Soon, it becomes clear that no one in the Naturals program is what they seem. And when a new killer strikes, danger looms closer than Cassie could ever have imagined. Caught in a lethal game of cat and mouse with a killer, the Naturals are going to have to use all of their gifts just to survive.

My Review:

I was quite taken with this book, it took me some time to really get into the story and everything that was happening but once things started coming together the book truly got interesting. I felt this book was similar to an episode of Criminal Minds with teenagers. This book had a great supernatural type element to it, but Jennifer Lynn Barnes also adds in the creepy aspect with chapters titled YOU that seem to be the person that is on a killing spree.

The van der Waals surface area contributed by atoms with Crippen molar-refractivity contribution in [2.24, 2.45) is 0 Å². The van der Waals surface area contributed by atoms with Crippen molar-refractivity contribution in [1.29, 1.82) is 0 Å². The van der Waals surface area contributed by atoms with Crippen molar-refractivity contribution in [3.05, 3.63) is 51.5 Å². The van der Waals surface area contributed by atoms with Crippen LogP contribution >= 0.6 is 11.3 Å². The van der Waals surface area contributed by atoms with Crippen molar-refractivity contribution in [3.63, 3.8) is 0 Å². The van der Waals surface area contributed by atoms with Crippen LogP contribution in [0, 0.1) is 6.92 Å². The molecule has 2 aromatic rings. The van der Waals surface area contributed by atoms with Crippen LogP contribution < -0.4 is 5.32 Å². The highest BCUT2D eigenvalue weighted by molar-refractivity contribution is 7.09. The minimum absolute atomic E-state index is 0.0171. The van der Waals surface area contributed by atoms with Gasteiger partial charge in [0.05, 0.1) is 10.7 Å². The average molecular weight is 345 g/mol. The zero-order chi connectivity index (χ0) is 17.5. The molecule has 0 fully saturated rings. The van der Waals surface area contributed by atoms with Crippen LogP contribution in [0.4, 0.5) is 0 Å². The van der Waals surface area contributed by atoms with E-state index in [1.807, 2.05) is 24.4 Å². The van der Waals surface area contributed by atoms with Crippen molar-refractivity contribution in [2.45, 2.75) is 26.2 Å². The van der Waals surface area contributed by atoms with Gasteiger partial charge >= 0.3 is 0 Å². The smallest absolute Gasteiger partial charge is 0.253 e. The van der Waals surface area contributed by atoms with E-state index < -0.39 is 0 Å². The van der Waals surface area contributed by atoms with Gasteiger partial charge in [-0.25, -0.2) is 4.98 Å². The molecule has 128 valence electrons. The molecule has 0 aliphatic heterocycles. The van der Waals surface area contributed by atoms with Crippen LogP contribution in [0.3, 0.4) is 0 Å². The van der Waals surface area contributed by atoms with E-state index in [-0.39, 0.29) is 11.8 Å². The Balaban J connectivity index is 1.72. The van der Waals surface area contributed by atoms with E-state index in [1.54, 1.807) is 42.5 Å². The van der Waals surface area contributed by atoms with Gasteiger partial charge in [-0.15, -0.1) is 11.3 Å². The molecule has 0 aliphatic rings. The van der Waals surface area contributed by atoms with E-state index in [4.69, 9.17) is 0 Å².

To be honest, when I first started reading this book I really didn't think I would enjoy it all that much, but as I saw Cassie learn more about her ability and really grow up a little more I began to like her as a character. The characters in the book all have their own special ability that when they work as a team, help them be able to track down serial killers. It is interesting to see how Cassie trains, she learns to track habits of people and work backwards to learn the behaviour of a person.

What really kept me interesting, was the underlying mystery of the murder of Cassie's mother. Cassie believes that by joining the program she will be able to find her mother's murderer, I felt that it added a great backstory to Cassie's life and why she would jump at the chance to join such a special program.